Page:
Abdul Rashid Dostum
Shiberghan, Afghanistan (one day before the election)—There was no mistaking the general’s “castle.” Its pastel-colored two-storey walls and lapis cupolas shocking amidst the drabness of the surrounding neighborhood. Somewhere inside the compound was General Abdul Rashid Dostum, the most notorious of Afghanistan’s warlords. In almost three decades as a militia leader, Dostum has earned a reputation for ruthless brutality towards enemies, as well as an opportunist’s disregard for alliances, which have shifted without notice.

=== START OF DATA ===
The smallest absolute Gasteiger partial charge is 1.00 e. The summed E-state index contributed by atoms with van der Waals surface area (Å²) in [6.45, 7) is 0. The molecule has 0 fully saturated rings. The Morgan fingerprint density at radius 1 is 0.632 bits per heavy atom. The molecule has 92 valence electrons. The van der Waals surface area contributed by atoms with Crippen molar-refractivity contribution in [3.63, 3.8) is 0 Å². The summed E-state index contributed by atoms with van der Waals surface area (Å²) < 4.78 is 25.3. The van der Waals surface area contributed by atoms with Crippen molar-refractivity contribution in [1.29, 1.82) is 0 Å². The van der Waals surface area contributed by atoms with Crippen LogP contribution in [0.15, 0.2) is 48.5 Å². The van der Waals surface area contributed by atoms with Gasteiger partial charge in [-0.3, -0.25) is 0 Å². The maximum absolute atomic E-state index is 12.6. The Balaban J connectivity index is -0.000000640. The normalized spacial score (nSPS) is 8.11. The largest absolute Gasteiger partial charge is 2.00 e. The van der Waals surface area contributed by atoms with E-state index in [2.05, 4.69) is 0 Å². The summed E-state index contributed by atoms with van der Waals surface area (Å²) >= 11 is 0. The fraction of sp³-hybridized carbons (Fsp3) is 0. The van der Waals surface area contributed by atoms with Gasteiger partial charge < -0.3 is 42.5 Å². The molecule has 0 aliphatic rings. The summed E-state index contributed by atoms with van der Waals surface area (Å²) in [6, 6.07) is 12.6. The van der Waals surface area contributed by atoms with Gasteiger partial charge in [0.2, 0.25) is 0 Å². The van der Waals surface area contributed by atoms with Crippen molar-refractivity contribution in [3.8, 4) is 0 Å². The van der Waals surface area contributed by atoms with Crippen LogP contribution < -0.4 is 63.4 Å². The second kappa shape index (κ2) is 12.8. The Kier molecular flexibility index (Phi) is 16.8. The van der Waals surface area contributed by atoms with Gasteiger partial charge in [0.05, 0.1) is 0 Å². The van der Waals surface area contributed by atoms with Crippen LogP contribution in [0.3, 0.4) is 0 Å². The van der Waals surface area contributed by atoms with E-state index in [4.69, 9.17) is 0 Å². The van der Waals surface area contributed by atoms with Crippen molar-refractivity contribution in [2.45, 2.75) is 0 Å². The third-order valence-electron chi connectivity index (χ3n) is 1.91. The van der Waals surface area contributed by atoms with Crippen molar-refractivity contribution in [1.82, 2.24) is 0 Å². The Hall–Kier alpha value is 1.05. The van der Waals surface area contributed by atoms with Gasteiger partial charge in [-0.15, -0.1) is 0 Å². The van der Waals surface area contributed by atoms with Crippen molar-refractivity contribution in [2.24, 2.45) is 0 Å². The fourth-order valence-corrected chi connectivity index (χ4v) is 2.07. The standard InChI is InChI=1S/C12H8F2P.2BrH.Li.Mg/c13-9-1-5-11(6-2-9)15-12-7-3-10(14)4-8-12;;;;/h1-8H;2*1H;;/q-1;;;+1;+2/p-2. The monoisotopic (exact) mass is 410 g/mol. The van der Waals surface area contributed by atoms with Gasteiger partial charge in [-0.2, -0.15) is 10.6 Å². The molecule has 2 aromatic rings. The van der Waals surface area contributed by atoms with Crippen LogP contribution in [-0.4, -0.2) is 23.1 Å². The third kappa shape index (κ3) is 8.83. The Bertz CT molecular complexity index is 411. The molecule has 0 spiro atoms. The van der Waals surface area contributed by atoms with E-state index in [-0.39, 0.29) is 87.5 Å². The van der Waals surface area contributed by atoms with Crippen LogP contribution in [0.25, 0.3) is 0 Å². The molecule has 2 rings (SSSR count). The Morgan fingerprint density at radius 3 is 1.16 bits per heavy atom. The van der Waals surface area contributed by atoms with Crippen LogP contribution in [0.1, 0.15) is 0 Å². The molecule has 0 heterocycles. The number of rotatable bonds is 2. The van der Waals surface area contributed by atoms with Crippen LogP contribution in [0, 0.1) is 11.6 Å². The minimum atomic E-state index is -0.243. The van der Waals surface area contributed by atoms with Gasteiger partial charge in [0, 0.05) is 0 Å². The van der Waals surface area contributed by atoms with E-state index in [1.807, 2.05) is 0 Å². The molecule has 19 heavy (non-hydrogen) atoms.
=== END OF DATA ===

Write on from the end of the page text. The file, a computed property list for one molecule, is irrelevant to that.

On his first day in office, President Barack Obama will head to the situation room for a video conference with his most important commander, General David Petraeus. If the conversation is chilly, it is not just the awkwardness of virtual chatting. Obama and Petraeus have a history. While Obama has called for withdrawing U.S. forces from Iraq, Petraeus oversaw the deployment of more than 30,000 additional troops. To win support from the left, Obama postured as a skeptic of the general's Iraq strategy during congressional hearings.